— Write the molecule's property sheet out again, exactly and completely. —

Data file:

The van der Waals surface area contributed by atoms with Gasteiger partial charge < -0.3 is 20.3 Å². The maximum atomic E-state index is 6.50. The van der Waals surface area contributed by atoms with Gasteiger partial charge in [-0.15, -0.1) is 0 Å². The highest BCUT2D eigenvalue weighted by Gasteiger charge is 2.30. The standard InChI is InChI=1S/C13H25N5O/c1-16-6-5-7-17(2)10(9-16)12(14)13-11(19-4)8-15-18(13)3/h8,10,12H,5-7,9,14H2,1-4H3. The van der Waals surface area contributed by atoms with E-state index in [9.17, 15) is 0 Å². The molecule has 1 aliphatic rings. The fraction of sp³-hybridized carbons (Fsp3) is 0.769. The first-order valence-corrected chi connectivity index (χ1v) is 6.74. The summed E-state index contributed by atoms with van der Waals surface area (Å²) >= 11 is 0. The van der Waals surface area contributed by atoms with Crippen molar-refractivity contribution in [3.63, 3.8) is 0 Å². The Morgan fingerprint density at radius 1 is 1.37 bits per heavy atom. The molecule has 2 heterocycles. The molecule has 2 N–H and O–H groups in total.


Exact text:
The van der Waals surface area contributed by atoms with Gasteiger partial charge < -0.3 is 20.3 Å². The maximum atomic E-state index is 6.50. The van der Waals surface area contributed by atoms with Gasteiger partial charge in [-0.15, -0.1) is 0 Å². The highest BCUT2D eigenvalue weighted by Gasteiger charge is 2.30. The standard InChI is InChI=1S/C13H25N5O/c1-16-6-5-7-17(2)10(9-16)12(14)13-11(19-4)8-15-18(13)3/h8,10,12H,5-7,9,14H2,1-4H3. The van der Waals surface area contributed by atoms with E-state index in [9.17, 15) is 0 Å². The molecule has 1 aliphatic rings. The fraction of sp³-hybridized carbons (Fsp3) is 0.769. The first-order valence-corrected chi connectivity index (χ1v) is 6.74. The summed E-state index contributed by atoms with van der Waals surface area (Å²) >= 11 is 0. The van der Waals surface area contributed by atoms with Crippen molar-refractivity contribution in [3.63, 3.8) is 0 Å². The Morgan fingerprint density at radius 1 is 1.37 bits per heavy atom. The molecule has 2 heterocycles. The molecule has 2 N–H and O–H groups in total.